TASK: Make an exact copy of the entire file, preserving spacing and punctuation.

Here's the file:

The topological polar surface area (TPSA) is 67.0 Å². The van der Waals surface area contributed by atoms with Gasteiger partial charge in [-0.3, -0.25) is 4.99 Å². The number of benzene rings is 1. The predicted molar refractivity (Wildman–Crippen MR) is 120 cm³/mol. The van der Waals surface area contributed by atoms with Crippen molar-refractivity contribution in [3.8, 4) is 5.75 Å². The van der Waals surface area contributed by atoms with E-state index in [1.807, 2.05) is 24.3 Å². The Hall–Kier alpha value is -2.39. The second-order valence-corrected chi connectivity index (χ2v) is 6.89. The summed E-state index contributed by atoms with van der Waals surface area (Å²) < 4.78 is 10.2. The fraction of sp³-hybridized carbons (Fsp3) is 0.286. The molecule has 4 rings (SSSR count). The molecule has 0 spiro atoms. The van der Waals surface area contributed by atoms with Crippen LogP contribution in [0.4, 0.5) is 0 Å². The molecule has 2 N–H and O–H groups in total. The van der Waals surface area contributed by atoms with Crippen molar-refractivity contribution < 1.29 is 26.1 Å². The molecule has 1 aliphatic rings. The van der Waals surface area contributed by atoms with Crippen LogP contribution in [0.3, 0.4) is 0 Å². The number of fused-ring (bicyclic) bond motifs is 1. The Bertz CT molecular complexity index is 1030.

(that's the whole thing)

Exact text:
The topological polar surface area (TPSA) is 67.0 Å². The van der Waals surface area contributed by atoms with Gasteiger partial charge in [-0.3, -0.25) is 4.99 Å². The number of benzene rings is 1. The predicted molar refractivity (Wildman–Crippen MR) is 120 cm³/mol. The van der Waals surface area contributed by atoms with Crippen molar-refractivity contribution in [3.8, 4) is 5.75 Å². The van der Waals surface area contributed by atoms with E-state index in [1.807, 2.05) is 24.3 Å². The Hall–Kier alpha value is -2.39. The second-order valence-corrected chi connectivity index (χ2v) is 6.89. The summed E-state index contributed by atoms with van der Waals surface area (Å²) < 4.78 is 10.2. The fraction of sp³-hybridized carbons (Fsp3) is 0.286. The molecule has 4 rings (SSSR count). The molecule has 0 spiro atoms. The van der Waals surface area contributed by atoms with Crippen LogP contribution in [0.4, 0.5) is 0 Å². The molecule has 2 N–H and O–H groups in total. The van der Waals surface area contributed by atoms with Crippen molar-refractivity contribution < 1.29 is 26.1 Å². The molecule has 1 aliphatic rings. The van der Waals surface area contributed by atoms with Crippen LogP contribution in [0.3, 0.4) is 0 Å². The number of fused-ring (bicyclic) bond motifs is 1. The Bertz CT molecular complexity index is 1030.